March 4th, 2013
The loud cries warning that rising health care costs are going to destroy the nation’s economy have been shouted so often that the will to move firmly in any one direction has almost halted. We’ve all heard them: health care costs are unsustainable, excessive spending is fueling our nation’s debt, and despite high costs, health outcomes are behind much of the world and aren’t improving.
The way doctors are paid is one of the most significant drivers of escalating health care costs. The National Commission on Physician Payment Reform, which we chair, was formed by the Society of General Internal Medicine to provide the public and private sector with recommendations for transforming the way we pay doctors in order to rein in spending and improve quality.
On Monday, after a year of intensive study, the 14-member Commission issued a blueprint for exactly how to move the nation toward a physician payment system that will yield better results for payers and patients.
Addressing Physician Payment
Numerous proposals have been put on the table to stop the well-documented rise in health care expenditures. Recent plans have included raising the eligibility age for Medicare, turning to high deductible plans, reducing physician reimbursement, and limiting services available to those with coverage. Such proposals have escalated as calls to reduce the nation’s overall debt have dominated lawmakers’ agendas and the feared sequestration has gone into effect with cuts that directly impact the medical community.
But many of these ideas are short-sighted, making cuts that will yield savings now, but not keep costs from continuing their upward spiral or improve patient care. In fact, many of them could harm patients. Any effort to overhaul the current system must start by addressing the core structural problem: our physician payment system and its misaligned incentives.
The Commission calls for drastic changes to the current fee-for-service payment and urges a rapid transition to new payment models, shifting the US to a blended payment system that rewards value over volume.
Accelerating Adoption Of New Payment Models
Although the effectiveness of mechanisms such as bundled payments, financial risk sharing, pay for performance, and other experiments in reducing costs and improving quality are not yet proven, the Commission believes that the nation must move swiftly to adopt these promising models.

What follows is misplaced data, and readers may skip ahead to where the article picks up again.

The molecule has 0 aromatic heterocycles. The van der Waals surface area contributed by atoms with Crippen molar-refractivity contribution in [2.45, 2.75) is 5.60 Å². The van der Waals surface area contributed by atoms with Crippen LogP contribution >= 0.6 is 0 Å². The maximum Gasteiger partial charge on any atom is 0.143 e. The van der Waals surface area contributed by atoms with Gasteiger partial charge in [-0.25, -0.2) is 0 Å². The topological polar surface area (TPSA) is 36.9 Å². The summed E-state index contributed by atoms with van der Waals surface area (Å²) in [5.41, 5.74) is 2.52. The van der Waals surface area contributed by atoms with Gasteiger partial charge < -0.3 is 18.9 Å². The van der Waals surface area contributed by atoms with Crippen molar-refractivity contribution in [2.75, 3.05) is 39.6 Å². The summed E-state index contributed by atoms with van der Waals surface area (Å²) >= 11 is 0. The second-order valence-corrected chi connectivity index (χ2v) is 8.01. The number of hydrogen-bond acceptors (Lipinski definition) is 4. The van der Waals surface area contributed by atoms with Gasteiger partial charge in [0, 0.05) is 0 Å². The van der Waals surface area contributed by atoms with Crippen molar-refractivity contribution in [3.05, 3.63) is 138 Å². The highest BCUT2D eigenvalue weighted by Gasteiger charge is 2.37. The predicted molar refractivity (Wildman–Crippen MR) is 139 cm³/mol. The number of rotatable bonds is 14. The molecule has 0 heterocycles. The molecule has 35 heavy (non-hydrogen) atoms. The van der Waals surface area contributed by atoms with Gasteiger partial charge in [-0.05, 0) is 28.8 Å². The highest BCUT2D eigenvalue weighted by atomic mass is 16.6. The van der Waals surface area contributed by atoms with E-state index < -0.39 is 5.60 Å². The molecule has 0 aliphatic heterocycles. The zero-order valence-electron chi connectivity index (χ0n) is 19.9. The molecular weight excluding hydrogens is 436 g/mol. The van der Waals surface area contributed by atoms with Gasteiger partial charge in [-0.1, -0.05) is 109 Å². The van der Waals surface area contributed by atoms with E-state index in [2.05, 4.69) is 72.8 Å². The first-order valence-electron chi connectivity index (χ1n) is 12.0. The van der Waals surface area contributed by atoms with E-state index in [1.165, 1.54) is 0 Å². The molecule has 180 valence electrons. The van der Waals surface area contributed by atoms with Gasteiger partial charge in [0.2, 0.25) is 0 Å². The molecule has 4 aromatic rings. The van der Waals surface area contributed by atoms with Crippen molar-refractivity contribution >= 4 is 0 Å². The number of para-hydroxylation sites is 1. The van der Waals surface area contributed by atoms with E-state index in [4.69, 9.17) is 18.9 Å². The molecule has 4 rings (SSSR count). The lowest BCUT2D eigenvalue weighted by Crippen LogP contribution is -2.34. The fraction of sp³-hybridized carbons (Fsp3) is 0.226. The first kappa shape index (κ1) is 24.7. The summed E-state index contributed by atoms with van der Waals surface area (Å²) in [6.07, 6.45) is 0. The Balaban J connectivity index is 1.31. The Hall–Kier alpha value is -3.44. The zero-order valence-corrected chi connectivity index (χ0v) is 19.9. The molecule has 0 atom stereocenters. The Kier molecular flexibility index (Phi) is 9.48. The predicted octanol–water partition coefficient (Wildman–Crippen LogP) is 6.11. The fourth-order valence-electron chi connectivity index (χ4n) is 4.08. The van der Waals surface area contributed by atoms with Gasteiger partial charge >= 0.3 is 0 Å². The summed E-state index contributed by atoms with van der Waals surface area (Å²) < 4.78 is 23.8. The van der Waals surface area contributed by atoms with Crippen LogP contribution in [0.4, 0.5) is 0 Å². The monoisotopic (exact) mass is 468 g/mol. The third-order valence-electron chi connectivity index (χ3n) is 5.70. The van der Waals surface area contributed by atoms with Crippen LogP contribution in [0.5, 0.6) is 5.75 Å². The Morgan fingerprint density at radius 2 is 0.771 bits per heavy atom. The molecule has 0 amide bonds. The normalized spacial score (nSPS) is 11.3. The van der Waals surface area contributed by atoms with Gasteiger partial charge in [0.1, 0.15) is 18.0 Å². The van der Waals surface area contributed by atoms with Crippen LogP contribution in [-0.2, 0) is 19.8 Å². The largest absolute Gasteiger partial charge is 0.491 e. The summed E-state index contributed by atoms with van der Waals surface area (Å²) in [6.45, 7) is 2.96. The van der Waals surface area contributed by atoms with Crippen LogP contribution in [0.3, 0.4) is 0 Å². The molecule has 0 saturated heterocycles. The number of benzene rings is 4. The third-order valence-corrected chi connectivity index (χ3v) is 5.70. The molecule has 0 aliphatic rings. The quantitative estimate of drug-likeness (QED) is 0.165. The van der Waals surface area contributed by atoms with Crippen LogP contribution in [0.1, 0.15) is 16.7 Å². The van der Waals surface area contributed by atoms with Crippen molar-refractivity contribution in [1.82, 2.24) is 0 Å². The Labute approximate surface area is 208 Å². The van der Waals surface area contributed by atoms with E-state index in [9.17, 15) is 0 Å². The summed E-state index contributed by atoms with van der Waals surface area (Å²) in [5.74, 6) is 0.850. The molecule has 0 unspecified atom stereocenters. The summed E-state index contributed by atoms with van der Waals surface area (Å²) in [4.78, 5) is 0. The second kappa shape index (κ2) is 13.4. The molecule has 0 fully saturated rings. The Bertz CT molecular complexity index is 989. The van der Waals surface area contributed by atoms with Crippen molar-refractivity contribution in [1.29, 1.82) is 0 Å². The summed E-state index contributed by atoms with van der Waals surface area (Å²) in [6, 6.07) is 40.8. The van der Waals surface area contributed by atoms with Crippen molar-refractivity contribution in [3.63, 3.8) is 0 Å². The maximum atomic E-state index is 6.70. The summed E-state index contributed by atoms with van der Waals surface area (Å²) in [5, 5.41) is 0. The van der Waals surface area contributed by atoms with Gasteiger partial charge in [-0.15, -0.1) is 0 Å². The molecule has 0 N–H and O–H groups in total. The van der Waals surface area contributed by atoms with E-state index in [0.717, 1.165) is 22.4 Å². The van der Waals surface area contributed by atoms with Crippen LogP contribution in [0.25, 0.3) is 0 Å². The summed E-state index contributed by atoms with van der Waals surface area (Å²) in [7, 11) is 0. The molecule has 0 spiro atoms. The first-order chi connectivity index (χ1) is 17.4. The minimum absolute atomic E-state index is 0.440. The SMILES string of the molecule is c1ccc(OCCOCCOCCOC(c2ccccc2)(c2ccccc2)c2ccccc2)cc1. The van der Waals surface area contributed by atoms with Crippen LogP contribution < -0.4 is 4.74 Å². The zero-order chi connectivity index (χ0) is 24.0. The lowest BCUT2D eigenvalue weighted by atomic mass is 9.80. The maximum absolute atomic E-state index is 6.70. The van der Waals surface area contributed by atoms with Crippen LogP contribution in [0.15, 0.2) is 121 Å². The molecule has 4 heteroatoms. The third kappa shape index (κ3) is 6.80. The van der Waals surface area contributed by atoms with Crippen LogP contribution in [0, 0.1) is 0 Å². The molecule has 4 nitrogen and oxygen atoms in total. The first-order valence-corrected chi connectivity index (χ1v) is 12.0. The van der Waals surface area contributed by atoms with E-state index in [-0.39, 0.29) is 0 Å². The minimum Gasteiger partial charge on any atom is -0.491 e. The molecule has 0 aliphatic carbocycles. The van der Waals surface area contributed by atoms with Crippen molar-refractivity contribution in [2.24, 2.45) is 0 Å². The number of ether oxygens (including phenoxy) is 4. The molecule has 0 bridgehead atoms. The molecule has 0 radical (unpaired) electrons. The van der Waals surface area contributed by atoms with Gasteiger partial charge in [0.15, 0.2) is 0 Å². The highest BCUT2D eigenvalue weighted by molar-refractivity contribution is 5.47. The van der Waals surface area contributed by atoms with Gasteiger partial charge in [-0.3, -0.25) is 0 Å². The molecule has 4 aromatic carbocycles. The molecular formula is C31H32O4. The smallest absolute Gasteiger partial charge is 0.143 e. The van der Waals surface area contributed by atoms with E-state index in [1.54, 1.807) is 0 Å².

The Commissioners judged that five years would be an appropriate length of time to test these new models and incorporate them into increasing numbers of practices, with the goal of broad adoption by the end of the decade. A five-year transition period would give physicians and health care organizations adequate time to make needed changes to their models of care, such as install electronic medical records or change billing systems.
It would also enable CMS time to further evaluate the experiments currently underway to test accountable care organizations, patient-centered medical homes, and other alternative delivery and payment mechanisms. Yet, the Commission believes that the nation cannot wait until definitive results come in to activate these new payment and delivery models.
During this transition period, we should start implementing new payments models for the care of people with multiple chronic conditions, including behavioral health disorders. Use of fixed payments should also begin now for in-hospital procedures, such as heart attacks and joint replacements, and their follow-up. These are areas where significant potential exists now for cost savings and better quality.
The Commission is fully aware that ACOs and bundled payments are not a panacea; many of these models still pay individual physicians on a fee-for-service basis. What we don’t want is old wine in new bottles — we need to ensure that the current skewed fee-for-service incentives aren’t incorporated into these new models.
That’s why the Commission makes a number of recommendations for immediate changes to the current fee-for-service system that will yield cost savings and improve patient care, including the following:
Include a component of quality or outcome-based performance reimbursement in all fee-for-service contracts. UnitedHealthcare reports that the 250,000 physicians participating in its Premium Designation program — whose compensation depends in part on their meeting quality measures — have significantly lower complication rates for stent placement procedures and knee arthroscopic surgery, and have 14 percent lower costs, than specialists not in the program. WellPoint has obtained similar results in its pilot programs.
Increase reimbursement for evaluation and management (E&M) services. The current fee-for-service system places a higher value on high-technology care than preventive measures.